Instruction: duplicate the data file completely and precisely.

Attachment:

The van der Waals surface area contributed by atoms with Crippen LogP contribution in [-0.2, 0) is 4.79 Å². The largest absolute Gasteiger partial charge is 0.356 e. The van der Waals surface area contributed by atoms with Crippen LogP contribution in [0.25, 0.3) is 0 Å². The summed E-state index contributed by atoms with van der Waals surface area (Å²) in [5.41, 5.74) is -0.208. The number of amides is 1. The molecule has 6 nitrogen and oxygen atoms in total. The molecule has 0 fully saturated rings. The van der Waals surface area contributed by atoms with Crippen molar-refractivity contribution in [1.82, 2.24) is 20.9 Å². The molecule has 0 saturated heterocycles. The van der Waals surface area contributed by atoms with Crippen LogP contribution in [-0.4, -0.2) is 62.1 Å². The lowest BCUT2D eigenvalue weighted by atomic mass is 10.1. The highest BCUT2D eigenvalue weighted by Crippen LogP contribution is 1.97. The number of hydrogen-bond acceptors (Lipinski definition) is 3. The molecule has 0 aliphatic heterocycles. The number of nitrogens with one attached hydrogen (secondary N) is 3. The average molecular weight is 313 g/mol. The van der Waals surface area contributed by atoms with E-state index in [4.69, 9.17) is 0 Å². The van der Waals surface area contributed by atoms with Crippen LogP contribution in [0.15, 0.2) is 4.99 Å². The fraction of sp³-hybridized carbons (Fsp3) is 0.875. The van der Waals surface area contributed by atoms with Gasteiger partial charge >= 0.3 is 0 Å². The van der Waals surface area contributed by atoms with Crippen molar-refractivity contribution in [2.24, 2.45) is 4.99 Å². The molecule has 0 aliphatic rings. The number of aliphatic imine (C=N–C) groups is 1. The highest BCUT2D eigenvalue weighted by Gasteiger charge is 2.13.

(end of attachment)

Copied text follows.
The van der Waals surface area contributed by atoms with Crippen LogP contribution in [-0.2, 0) is 4.79 Å². The largest absolute Gasteiger partial charge is 0.356 e. The van der Waals surface area contributed by atoms with Crippen LogP contribution in [0.25, 0.3) is 0 Å². The summed E-state index contributed by atoms with van der Waals surface area (Å²) in [5.41, 5.74) is -0.208. The number of amides is 1. The molecule has 6 nitrogen and oxygen atoms in total. The molecule has 0 fully saturated rings. The van der Waals surface area contributed by atoms with Crippen molar-refractivity contribution in [1.82, 2.24) is 20.9 Å². The molecule has 0 saturated heterocycles. The van der Waals surface area contributed by atoms with Crippen LogP contribution in [-0.4, -0.2) is 62.1 Å². The lowest BCUT2D eigenvalue weighted by atomic mass is 10.1. The highest BCUT2D eigenvalue weighted by Crippen LogP contribution is 1.97. The number of hydrogen-bond acceptors (Lipinski definition) is 3. The molecule has 0 aliphatic heterocycles. The number of nitrogens with one attached hydrogen (secondary N) is 3. The average molecular weight is 313 g/mol. The van der Waals surface area contributed by atoms with E-state index in [4.69, 9.17) is 0 Å². The van der Waals surface area contributed by atoms with Crippen LogP contribution in [0.15, 0.2) is 4.99 Å². The fraction of sp³-hybridized carbons (Fsp3) is 0.875. The van der Waals surface area contributed by atoms with Gasteiger partial charge >= 0.3 is 0 Å². The van der Waals surface area contributed by atoms with Crippen molar-refractivity contribution in [2.24, 2.45) is 4.99 Å². The molecule has 0 aliphatic rings. The number of aliphatic imine (C=N–C) groups is 1. The highest BCUT2D eigenvalue weighted by Gasteiger charge is 2.13.